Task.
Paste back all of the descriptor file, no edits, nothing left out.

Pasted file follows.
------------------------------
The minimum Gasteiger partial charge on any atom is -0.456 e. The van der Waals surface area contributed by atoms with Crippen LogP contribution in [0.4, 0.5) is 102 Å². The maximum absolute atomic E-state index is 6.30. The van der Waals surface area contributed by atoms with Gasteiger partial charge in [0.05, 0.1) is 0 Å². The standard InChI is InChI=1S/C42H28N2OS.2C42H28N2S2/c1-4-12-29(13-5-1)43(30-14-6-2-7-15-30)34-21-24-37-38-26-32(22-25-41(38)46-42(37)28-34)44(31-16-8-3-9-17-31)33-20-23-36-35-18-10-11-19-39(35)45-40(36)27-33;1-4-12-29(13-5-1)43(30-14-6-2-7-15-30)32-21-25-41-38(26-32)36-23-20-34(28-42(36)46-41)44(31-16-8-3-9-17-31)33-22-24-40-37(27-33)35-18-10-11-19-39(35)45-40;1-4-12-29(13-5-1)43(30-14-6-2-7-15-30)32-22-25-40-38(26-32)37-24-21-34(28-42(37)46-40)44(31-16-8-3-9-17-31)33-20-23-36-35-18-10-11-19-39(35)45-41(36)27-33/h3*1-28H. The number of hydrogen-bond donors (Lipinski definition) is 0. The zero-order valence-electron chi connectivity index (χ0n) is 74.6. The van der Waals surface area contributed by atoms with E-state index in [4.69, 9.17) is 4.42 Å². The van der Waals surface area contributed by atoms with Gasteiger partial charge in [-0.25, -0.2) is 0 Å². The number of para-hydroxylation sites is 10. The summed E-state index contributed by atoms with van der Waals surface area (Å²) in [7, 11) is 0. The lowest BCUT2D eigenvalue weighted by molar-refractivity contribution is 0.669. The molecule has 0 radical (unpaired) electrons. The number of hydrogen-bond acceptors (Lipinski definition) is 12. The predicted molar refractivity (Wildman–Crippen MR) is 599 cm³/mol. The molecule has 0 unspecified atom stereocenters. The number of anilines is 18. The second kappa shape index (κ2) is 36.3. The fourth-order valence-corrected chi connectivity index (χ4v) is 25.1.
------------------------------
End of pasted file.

The minimum Gasteiger partial charge on any atom is -0.456 e. The van der Waals surface area contributed by atoms with Crippen LogP contribution in [0.4, 0.5) is 102 Å². The maximum absolute atomic E-state index is 6.30. The van der Waals surface area contributed by atoms with Gasteiger partial charge in [0.05, 0.1) is 0 Å². The standard InChI is InChI=1S/C42H28N2OS.2C42H28N2S2/c1-4-12-29(13-5-1)43(30-14-6-2-7-15-30)34-21-24-37-38-26-32(22-25-41(38)46-42(37)28-34)44(31-16-8-3-9-17-31)33-20-23-36-35-18-10-11-19-39(35)45-40(36)27-33;1-4-12-29(13-5-1)43(30-14-6-2-7-15-30)32-21-25-41-38(26-32)36-23-20-34(28-42(36)46-41)44(31-16-8-3-9-17-31)33-22-24-40-37(27-33)35-18-10-11-19-39(35)45-40;1-4-12-29(13-5-1)43(30-14-6-2-7-15-30)32-22-25-40-38(26-32)37-24-21-34(28-42(37)46-40)44(31-16-8-3-9-17-31)33-20-23-36-35-18-10-11-19-39(35)45-41(36)27-33/h3*1-28H. The number of hydrogen-bond donors (Lipinski definition) is 0. The zero-order valence-electron chi connectivity index (χ0n) is 74.6. The van der Waals surface area contributed by atoms with E-state index in [4.69, 9.17) is 4.42 Å². The van der Waals surface area contributed by atoms with Gasteiger partial charge in [-0.25, -0.2) is 0 Å². The number of para-hydroxylation sites is 10. The summed E-state index contributed by atoms with van der Waals surface area (Å²) in [7, 11) is 0. The lowest BCUT2D eigenvalue weighted by molar-refractivity contribution is 0.669. The molecule has 0 radical (unpaired) electrons. The number of hydrogen-bond acceptors (Lipinski definition) is 12. The predicted molar refractivity (Wildman–Crippen MR) is 599 cm³/mol. The molecule has 0 unspecified atom stereocenters. The number of anilines is 18. The second kappa shape index (κ2) is 36.3. The fourth-order valence-corrected chi connectivity index (χ4v) is 25.1.